BAGHDAD (Reuters) – Gunmen attacked a contracting company working in the huge Akkas gasfield in Iraq’s western desert on Monday, killing three local workers and kidnapping at least two more, local government officials said.
Akkas, operated by Korea Gas Company in Anbar province near the Syrian border, is not yet producing gas. But the attack is another indication of increased insurgent activity near the frontier as Syria’s war spills into Iraq.
“A group of gunmen in vehicles attacked the headquarters of a local company hired by Kogas to do work in the field,” said the mayor of al Qaim town, Farhan Ftaikhan. “They killed an engineer and two workers and kidnapped two more. Before they left they set fire to vehicles and offices.”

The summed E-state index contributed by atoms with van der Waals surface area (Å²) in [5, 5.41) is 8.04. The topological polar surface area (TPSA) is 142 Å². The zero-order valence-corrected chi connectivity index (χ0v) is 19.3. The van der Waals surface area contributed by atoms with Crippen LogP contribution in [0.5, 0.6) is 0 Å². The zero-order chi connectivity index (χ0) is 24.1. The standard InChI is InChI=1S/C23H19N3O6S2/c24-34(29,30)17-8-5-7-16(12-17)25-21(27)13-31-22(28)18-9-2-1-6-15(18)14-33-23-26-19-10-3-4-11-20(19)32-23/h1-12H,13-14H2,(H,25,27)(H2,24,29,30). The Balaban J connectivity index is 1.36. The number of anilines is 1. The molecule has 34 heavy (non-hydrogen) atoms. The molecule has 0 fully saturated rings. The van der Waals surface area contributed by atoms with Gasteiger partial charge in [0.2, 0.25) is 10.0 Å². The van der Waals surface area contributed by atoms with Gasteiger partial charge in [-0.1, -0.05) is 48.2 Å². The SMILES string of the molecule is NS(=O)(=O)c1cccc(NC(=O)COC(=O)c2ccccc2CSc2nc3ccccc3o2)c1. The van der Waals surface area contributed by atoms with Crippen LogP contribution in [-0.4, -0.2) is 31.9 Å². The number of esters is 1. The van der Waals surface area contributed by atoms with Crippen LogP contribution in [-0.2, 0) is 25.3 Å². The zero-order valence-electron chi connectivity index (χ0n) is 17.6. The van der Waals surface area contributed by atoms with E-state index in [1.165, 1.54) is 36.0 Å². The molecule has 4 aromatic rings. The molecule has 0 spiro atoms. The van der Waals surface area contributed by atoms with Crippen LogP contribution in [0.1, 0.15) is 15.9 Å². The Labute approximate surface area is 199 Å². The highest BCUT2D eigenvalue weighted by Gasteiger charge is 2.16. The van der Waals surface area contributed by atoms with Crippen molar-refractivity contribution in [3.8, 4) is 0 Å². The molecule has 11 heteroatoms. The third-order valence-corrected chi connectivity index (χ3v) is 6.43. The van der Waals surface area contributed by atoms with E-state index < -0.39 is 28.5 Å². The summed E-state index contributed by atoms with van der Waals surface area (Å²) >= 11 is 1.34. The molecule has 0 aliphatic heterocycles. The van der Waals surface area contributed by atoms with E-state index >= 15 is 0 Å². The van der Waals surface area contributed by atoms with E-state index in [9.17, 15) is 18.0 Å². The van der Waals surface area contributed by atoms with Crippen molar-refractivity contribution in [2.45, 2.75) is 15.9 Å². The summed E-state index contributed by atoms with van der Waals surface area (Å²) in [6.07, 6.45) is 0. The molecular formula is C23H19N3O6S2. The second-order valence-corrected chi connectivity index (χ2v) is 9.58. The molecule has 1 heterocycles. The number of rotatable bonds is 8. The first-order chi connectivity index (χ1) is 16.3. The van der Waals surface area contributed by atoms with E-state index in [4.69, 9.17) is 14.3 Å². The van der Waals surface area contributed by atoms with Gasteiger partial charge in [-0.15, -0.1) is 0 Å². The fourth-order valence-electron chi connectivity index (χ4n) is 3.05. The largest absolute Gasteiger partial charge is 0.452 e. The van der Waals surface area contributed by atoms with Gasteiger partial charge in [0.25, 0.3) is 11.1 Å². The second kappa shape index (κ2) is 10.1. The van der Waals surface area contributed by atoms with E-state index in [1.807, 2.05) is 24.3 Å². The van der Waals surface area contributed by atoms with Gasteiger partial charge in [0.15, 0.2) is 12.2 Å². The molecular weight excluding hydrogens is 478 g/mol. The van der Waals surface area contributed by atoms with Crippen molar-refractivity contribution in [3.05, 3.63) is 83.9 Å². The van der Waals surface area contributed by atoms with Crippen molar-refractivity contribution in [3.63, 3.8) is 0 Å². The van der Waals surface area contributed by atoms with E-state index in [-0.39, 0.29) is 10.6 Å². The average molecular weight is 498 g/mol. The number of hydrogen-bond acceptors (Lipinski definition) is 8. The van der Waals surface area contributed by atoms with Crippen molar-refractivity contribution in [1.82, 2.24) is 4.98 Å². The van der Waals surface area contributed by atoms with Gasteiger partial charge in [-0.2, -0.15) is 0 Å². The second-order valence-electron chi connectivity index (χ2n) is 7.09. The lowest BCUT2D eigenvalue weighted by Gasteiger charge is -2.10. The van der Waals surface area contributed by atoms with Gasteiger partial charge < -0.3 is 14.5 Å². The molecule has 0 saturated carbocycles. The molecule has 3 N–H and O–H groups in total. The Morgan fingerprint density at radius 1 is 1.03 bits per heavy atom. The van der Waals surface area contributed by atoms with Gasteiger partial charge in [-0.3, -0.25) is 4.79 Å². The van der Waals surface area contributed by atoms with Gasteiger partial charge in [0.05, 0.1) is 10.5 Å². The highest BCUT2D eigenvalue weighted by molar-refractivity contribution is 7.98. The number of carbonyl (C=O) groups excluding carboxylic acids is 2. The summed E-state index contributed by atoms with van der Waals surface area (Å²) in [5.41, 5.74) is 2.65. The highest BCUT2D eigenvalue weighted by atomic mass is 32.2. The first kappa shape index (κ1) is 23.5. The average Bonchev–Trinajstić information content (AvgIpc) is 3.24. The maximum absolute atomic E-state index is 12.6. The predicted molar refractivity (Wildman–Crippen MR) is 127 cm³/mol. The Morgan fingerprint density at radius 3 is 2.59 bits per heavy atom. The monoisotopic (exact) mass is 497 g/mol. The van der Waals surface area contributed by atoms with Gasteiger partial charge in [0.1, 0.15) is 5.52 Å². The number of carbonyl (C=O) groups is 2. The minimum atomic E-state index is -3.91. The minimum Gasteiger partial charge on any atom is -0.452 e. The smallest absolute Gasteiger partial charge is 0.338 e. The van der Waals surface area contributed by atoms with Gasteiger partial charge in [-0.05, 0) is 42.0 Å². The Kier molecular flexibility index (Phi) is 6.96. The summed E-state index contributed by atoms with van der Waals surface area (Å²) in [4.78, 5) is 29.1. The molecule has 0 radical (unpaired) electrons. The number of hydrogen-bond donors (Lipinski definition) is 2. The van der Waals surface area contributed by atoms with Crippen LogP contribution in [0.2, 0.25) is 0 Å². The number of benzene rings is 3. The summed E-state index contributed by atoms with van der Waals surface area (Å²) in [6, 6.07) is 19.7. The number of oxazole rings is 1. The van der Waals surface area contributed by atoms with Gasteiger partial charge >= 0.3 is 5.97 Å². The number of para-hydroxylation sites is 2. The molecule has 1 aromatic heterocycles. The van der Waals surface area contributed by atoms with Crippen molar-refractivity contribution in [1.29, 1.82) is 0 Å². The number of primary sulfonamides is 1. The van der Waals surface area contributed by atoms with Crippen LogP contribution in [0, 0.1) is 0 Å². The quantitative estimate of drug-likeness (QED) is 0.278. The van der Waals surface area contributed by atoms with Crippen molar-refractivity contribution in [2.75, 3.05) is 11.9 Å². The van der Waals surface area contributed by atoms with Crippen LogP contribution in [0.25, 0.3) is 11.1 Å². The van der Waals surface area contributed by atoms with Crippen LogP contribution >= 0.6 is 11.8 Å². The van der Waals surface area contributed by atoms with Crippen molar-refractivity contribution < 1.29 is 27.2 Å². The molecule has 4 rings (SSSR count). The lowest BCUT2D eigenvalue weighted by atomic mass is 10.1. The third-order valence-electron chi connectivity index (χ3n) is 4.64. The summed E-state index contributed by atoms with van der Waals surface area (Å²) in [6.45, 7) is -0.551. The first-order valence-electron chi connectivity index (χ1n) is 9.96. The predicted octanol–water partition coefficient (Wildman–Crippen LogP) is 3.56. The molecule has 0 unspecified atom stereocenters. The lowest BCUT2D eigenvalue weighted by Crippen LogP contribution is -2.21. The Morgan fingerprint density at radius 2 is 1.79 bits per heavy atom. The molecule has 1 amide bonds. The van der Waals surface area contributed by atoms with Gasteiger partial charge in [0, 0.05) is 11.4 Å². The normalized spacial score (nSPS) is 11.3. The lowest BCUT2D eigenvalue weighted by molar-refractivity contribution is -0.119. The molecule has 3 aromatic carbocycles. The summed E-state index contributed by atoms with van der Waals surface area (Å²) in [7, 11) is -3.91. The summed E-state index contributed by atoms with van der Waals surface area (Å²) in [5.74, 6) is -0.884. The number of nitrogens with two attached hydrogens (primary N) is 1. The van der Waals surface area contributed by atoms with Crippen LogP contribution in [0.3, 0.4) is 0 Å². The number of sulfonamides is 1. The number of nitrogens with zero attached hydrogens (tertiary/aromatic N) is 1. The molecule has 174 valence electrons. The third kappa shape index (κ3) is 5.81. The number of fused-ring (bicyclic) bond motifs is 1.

No group claimed responsibility for the late-night attack, but security officials say the local wing of al Qaeda, the Islamic State of Iraq, is regaining ground in the remote hills, caves and villages along the Syrian border.
Al Qaeda in Iraq is linked to Sunni Islamists fighting in neighbouring Syria and has been invigorated by arms, fighters and support flowing to rebels battling against President Bashar al-Assad across the border.
Iraq, which holds the world’s 10th largest gas reserves, has said the priority for the Akkas field would be domestic consumption once it starts production.
The OPEC member signed a final deal for the field, which has reserves of 5.6 trillion cubic feet, in October 2011 after months of delays because of disagreements between Baghdad and provincial officials in Anbar over terms.
(Reporting by Ahmed Rasheed in Baghdad and Kamal Naama in Ramadi; writing by Patrick Markey; Editing by Rosalind Russell)